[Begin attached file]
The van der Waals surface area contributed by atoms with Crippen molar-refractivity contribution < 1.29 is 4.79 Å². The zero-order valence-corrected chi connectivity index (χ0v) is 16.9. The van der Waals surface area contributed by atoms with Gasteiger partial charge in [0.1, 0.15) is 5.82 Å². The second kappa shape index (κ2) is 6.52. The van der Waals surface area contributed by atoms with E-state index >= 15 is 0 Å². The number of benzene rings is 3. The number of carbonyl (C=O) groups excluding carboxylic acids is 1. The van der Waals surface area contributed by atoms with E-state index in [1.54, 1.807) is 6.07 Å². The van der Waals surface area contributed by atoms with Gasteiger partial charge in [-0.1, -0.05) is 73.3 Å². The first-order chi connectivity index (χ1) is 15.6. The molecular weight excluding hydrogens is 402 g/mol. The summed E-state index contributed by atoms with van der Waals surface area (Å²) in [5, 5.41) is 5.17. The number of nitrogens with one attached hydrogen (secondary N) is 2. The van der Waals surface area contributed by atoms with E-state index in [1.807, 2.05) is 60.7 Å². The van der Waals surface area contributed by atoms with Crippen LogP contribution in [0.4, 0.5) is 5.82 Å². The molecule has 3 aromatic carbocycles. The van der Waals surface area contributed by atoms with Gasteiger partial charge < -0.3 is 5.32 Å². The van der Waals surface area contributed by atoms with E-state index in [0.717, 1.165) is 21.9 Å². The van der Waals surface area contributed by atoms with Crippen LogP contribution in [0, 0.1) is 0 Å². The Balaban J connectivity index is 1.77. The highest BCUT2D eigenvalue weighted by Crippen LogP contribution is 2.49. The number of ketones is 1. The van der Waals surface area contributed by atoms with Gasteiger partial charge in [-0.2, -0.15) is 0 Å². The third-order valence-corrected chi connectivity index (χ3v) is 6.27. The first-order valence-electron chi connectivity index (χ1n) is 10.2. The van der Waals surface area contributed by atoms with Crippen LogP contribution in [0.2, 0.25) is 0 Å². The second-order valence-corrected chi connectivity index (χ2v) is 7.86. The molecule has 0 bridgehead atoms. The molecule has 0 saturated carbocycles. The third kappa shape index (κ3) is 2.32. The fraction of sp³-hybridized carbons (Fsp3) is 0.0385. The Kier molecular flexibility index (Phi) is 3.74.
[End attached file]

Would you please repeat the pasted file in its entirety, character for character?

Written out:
The van der Waals surface area contributed by atoms with Crippen molar-refractivity contribution < 1.29 is 4.79 Å². The zero-order valence-corrected chi connectivity index (χ0v) is 16.9. The van der Waals surface area contributed by atoms with Gasteiger partial charge in [0.1, 0.15) is 5.82 Å². The second kappa shape index (κ2) is 6.52. The van der Waals surface area contributed by atoms with E-state index >= 15 is 0 Å². The number of benzene rings is 3. The number of carbonyl (C=O) groups excluding carboxylic acids is 1. The van der Waals surface area contributed by atoms with E-state index in [1.54, 1.807) is 6.07 Å². The van der Waals surface area contributed by atoms with Gasteiger partial charge in [-0.1, -0.05) is 73.3 Å². The first-order chi connectivity index (χ1) is 15.6. The molecular weight excluding hydrogens is 402 g/mol. The summed E-state index contributed by atoms with van der Waals surface area (Å²) in [5, 5.41) is 5.17. The number of nitrogens with one attached hydrogen (secondary N) is 2. The van der Waals surface area contributed by atoms with E-state index in [1.807, 2.05) is 60.7 Å². The van der Waals surface area contributed by atoms with Crippen LogP contribution in [0.4, 0.5) is 5.82 Å². The molecule has 3 aromatic carbocycles. The van der Waals surface area contributed by atoms with Gasteiger partial charge < -0.3 is 5.32 Å². The van der Waals surface area contributed by atoms with E-state index in [0.717, 1.165) is 21.9 Å². The van der Waals surface area contributed by atoms with Crippen LogP contribution in [0, 0.1) is 0 Å². The Balaban J connectivity index is 1.77. The highest BCUT2D eigenvalue weighted by Crippen LogP contribution is 2.49. The number of ketones is 1. The van der Waals surface area contributed by atoms with Gasteiger partial charge in [-0.2, -0.15) is 0 Å². The third-order valence-corrected chi connectivity index (χ3v) is 6.27. The first-order valence-electron chi connectivity index (χ1n) is 10.2. The van der Waals surface area contributed by atoms with Crippen LogP contribution in [0.2, 0.25) is 0 Å². The second-order valence-corrected chi connectivity index (χ2v) is 7.86. The molecule has 0 bridgehead atoms. The molecule has 0 saturated carbocycles. The third kappa shape index (κ3) is 2.32. The fraction of sp³-hybridized carbons (Fsp3) is 0.0385. The Kier molecular flexibility index (Phi) is 3.74.